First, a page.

The rise and fall of the Terra blockchain and family of related tokens is both one of the most convoluted and one of the most important stories happening in crypto right now.
Assembled here is a plaintext explanation of what Terraform Labs built, why it got so big, why it imploded, what it means for the markets, and what you need to know to keep yourself safe from similar projects in the future.
What exactly is Terra?
That’s a great question, and we will answer it. But first, let’s found a bank.
Our bank will do all the usual bank things, like take deposits, pay interest, enable payments and make loans. Obviously, we could restrict ourselves to only loaning out money we actually have, but that is tedious and unprofitable. So, like any bank, we will make more loans than we receive in deposits and keep only a fraction of our customers’ deposits available as cash to withdraw when they need it. The amount we will keep available as cash is 0%.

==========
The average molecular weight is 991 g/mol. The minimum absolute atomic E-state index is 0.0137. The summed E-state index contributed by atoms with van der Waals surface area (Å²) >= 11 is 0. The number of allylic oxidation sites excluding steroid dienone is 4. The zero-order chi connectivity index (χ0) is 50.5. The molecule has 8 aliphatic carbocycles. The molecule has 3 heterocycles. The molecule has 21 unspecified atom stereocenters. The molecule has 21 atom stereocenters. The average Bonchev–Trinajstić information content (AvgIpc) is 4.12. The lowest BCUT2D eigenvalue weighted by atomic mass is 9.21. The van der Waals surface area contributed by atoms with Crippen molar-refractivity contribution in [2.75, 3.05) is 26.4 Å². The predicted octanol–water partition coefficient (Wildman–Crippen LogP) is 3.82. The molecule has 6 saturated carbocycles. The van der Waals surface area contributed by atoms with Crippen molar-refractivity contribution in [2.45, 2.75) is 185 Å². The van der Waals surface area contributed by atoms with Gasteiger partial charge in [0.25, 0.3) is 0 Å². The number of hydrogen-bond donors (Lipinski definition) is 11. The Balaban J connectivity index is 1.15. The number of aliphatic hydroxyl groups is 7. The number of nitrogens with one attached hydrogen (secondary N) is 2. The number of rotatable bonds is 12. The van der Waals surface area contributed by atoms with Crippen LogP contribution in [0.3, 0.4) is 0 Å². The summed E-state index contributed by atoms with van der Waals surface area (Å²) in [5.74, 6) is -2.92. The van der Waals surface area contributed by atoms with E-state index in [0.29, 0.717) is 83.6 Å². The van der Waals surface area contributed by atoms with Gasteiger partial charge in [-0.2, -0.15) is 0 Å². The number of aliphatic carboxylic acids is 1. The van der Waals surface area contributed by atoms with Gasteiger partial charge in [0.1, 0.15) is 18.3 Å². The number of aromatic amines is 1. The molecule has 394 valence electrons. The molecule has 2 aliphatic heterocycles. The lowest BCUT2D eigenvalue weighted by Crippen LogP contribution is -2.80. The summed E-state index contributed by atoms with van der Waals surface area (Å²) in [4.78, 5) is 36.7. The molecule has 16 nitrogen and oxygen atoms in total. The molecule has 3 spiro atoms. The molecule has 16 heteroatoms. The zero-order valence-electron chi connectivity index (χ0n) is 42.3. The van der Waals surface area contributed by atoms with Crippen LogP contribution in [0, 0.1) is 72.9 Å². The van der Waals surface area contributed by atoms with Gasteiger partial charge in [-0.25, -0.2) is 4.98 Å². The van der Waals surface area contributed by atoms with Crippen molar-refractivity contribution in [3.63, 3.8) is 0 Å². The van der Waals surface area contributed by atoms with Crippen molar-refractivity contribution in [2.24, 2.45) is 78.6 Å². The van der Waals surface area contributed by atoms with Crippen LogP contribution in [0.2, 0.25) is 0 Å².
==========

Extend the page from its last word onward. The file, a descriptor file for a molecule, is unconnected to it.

It will be fine! Since we are loaning out 100% of our reserves, we will be very profitable; and since we are very profitable, we will be able to pay very high interest rates. No one will want to withdraw! If we ever do need money, we can sell stock in our very profitable bank. When demand for our deposits grows, we can use the new money to do stock buybacks. Since everyone is confident in the value of our stock, they will know we can back up our deposits; and since everyone is confident in the demand for our deposits, they will value our stock. Nothing could go wrong.
Knifefight on Terra’s tragedy and the lessons learned.
Okay. One thing that could go slightly wrong is that this is all illegal for a variety of reasons, so we’ll need to run our bank on a blockchain and issue our deposits as stablecoins — but that’s fine. The difference between a bank deposit and a stablecoin is mostly regulatory optics.
That’s roughly the business model of the Terra ecosystem. Terra is a blockchain built by Terraform Labs that uses a stablecoin, TerraUSD (UST), and a reserve…